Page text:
Aktuelle Neurologie 2009; 36 - V231
DOI: 10.1055/s-0029-1238421

ProCL – a prospective study on the role of CXCL13 in lyme neuroborreliosis

C Schmidt 1, A Plate 1, M Wick 1, B Angele 1, HW Pfister 1, U Ködel 1, T Rupprecht 1
  • 1München

Background: Main clinical symptoms of Neuroborreliosis (NB) are painful meningopolyradiculitis, cranial neuritis or meningitis preceded by erythema migrans. However, due to high variability or atypical presentation of clinical symptoms diagnosis of NB can be difficult. The definitive diagnosis of acute NB requires the presence of a lymphomonocytic CSF pleocytosis and intrathecal B. burgdorferi (B.b.) specific antibody production (specific antibody index (AI) >1.5). However, positive AI is sometimes absent in early stages of the disease (up to 20%). Recent studies suggested an important role of a new biomarker CXCL13, a B-cell-attracting chemokine, in early NB. CXCL13 was found to be highly positive in initial CSF samples of patients with NB and therefore qualified as a valuable marker for early diagnosis and initiation of antibiotic therapy.

Goals: To prospectively assess the role of CXCL13 as a diagnostic marker in acute NB compared to B.b.-AI.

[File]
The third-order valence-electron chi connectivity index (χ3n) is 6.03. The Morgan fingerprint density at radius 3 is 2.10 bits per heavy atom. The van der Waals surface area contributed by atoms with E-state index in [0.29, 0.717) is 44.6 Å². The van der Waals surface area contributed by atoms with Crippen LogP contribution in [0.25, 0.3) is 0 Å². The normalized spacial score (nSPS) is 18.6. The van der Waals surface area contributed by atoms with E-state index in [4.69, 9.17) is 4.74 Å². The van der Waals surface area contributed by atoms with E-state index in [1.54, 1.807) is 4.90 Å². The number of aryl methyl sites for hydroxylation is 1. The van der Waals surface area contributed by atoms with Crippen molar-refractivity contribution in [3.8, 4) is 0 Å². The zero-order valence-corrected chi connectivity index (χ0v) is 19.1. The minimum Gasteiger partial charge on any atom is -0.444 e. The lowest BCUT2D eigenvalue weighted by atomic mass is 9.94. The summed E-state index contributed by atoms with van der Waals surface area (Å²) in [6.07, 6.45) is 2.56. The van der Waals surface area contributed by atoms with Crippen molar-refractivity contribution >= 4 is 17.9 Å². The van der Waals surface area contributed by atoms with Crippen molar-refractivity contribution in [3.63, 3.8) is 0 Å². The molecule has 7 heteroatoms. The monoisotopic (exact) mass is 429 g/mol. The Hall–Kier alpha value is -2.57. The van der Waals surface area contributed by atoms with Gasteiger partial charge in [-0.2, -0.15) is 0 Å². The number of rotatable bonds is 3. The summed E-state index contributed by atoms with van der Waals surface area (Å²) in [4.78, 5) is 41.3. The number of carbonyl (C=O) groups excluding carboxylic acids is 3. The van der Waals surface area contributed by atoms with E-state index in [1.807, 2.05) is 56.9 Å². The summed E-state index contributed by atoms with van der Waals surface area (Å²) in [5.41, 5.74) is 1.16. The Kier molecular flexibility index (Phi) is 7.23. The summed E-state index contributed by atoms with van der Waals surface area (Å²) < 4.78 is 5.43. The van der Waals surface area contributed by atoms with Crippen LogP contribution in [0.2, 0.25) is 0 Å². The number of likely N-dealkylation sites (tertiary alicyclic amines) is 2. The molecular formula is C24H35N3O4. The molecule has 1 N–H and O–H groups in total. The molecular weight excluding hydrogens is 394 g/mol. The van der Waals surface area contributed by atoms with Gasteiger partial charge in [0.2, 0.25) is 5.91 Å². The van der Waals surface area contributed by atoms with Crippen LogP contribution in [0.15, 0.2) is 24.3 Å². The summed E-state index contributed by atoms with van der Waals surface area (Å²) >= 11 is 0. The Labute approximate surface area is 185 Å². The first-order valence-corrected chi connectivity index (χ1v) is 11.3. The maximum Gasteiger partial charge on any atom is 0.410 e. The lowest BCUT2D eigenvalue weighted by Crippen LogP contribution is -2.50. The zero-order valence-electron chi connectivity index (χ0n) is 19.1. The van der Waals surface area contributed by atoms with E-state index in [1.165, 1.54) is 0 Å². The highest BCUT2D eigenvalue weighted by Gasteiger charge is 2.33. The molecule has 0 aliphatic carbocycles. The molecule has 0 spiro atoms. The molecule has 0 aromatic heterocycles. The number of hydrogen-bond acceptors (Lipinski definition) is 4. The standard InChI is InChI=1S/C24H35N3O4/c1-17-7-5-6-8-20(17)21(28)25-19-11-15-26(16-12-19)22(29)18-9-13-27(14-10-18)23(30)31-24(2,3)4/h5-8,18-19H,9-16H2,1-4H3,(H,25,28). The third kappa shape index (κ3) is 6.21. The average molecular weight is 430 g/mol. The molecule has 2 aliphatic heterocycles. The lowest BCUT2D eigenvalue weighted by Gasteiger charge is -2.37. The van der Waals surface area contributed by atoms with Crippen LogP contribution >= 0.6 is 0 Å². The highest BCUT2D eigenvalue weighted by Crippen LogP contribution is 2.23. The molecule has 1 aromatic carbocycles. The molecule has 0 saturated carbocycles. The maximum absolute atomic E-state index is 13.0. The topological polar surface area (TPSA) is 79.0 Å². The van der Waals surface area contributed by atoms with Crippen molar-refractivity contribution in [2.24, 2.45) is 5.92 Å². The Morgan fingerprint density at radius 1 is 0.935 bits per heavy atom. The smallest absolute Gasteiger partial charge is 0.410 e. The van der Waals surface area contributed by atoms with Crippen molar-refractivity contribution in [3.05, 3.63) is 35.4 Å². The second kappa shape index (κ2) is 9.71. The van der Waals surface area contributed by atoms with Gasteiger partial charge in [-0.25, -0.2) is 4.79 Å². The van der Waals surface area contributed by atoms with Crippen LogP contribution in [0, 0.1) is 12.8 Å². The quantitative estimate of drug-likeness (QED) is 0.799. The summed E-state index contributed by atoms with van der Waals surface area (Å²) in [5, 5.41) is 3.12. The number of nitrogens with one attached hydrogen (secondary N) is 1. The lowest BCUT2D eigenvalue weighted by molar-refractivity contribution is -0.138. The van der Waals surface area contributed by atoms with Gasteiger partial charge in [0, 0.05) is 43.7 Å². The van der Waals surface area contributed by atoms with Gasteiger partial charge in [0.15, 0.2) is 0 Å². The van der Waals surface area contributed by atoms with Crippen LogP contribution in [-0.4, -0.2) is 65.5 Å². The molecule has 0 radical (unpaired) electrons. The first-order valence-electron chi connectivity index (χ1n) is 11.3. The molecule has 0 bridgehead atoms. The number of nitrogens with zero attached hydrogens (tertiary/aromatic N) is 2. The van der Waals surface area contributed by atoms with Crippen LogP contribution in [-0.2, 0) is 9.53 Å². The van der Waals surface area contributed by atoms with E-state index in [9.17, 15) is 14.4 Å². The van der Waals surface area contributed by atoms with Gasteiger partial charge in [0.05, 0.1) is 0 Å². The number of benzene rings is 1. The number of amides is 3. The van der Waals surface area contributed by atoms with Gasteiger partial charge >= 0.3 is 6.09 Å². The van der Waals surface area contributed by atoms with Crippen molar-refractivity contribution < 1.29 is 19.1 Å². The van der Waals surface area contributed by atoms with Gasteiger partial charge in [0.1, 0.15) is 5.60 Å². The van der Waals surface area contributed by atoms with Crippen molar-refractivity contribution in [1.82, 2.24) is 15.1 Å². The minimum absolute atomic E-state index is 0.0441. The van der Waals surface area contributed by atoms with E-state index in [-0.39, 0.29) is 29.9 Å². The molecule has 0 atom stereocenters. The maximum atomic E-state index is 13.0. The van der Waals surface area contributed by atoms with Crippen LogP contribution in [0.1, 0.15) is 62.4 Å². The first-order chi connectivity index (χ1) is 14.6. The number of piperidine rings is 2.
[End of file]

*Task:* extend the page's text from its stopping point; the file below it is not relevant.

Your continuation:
Patients and methods: Patients with CSF pleocytosis, in whom the responsible clinician had requested the B.b.-AI, were prospectively included into the study. After completion of routine CSF analysis, serum and CSF samples were stored at -20°C for further evalution: CXCL13 levels were determined in CSF and serum by ELISA. TPHA test will be performed to exclude crossreactivity due to infection with Treponema pallidum. In addition to the available clinical information patients were subjected to a standardized semistructured telephone interview. Written informed consent was obtained from all participants. The study was approved by the ethics committee.

Preliminary results and conclusion: Up to now (March 2009), samples from a total of 137 patients have been collected. CXCL13 ELISA has been performed in 67 patients (48.9%) so far. 7.5% of the analysed patients (n=5) had a B.b.-AI >1.5. Two of these patients had clinical symptoms of NB; both of them showed significantly elevated CXCL13 levels. By contrast, in two other patients without clinical symptoms of NB, CXCL13 levels were not increased. Finally, CXCL13 was not significantly elevated in another patient, who fulfilled the clinical criteria of acute NB, but who had been antibiotically treated before analysis.

All in all, our preliminary data confirm CXCL13 as a valuable diagnostic marker for acute NB; however, due to the limited case numbers, definite conclusions are not feasible at this point. The finalized data set will be presented at the congress.